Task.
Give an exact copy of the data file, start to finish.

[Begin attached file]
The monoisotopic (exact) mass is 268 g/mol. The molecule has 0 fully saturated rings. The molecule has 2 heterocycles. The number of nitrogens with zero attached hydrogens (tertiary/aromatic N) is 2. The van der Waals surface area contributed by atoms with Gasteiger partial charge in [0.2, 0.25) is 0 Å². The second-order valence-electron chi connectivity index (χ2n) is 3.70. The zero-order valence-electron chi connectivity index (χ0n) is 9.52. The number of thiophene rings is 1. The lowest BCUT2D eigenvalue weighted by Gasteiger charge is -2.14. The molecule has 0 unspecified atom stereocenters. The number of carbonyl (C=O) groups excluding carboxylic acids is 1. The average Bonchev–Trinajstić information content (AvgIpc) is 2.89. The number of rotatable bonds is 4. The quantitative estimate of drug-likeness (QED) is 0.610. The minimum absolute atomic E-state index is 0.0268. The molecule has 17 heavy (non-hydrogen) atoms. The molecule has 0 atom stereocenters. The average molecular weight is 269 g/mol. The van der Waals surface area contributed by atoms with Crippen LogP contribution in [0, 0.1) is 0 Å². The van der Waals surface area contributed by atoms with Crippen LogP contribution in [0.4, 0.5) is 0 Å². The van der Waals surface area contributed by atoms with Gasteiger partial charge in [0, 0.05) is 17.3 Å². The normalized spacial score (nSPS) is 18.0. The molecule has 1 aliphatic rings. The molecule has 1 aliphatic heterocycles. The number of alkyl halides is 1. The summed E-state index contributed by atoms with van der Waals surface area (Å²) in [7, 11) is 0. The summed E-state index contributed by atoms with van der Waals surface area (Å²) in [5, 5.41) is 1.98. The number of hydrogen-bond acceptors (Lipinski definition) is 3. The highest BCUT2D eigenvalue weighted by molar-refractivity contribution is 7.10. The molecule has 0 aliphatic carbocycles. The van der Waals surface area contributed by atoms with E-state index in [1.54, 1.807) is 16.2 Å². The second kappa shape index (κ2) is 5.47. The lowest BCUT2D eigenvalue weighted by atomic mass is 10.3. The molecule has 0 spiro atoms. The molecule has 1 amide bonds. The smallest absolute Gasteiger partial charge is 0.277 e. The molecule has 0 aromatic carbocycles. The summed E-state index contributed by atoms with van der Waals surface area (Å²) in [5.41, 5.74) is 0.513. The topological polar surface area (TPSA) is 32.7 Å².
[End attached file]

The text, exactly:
The monoisotopic (exact) mass is 268 g/mol. The molecule has 0 fully saturated rings. The molecule has 2 heterocycles. The number of nitrogens with zero attached hydrogens (tertiary/aromatic N) is 2. The van der Waals surface area contributed by atoms with Gasteiger partial charge in [0.2, 0.25) is 0 Å². The second-order valence-electron chi connectivity index (χ2n) is 3.70. The zero-order valence-electron chi connectivity index (χ0n) is 9.52. The number of thiophene rings is 1. The lowest BCUT2D eigenvalue weighted by Gasteiger charge is -2.14. The molecule has 0 unspecified atom stereocenters. The number of carbonyl (C=O) groups excluding carboxylic acids is 1. The average Bonchev–Trinajstić information content (AvgIpc) is 2.89. The number of rotatable bonds is 4. The quantitative estimate of drug-likeness (QED) is 0.610. The minimum absolute atomic E-state index is 0.0268. The molecule has 17 heavy (non-hydrogen) atoms. The molecule has 0 atom stereocenters. The average molecular weight is 269 g/mol. The van der Waals surface area contributed by atoms with Crippen LogP contribution in [0, 0.1) is 0 Å². The van der Waals surface area contributed by atoms with Crippen LogP contribution in [0.4, 0.5) is 0 Å². The van der Waals surface area contributed by atoms with Gasteiger partial charge in [0, 0.05) is 17.3 Å². The normalized spacial score (nSPS) is 18.0. The molecule has 1 aliphatic rings. The molecule has 1 aliphatic heterocycles. The number of alkyl halides is 1. The summed E-state index contributed by atoms with van der Waals surface area (Å²) in [7, 11) is 0. The summed E-state index contributed by atoms with van der Waals surface area (Å²) in [5, 5.41) is 1.98. The number of hydrogen-bond acceptors (Lipinski definition) is 3. The highest BCUT2D eigenvalue weighted by molar-refractivity contribution is 7.10. The molecule has 0 aliphatic carbocycles. The van der Waals surface area contributed by atoms with E-state index in [1.54, 1.807) is 16.2 Å². The second kappa shape index (κ2) is 5.47. The lowest BCUT2D eigenvalue weighted by atomic mass is 10.3. The molecule has 0 spiro atoms. The molecule has 1 amide bonds. The smallest absolute Gasteiger partial charge is 0.277 e. The molecule has 0 aromatic carbocycles. The summed E-state index contributed by atoms with van der Waals surface area (Å²) in [5.41, 5.74) is 0.513. The topological polar surface area (TPSA) is 32.7 Å².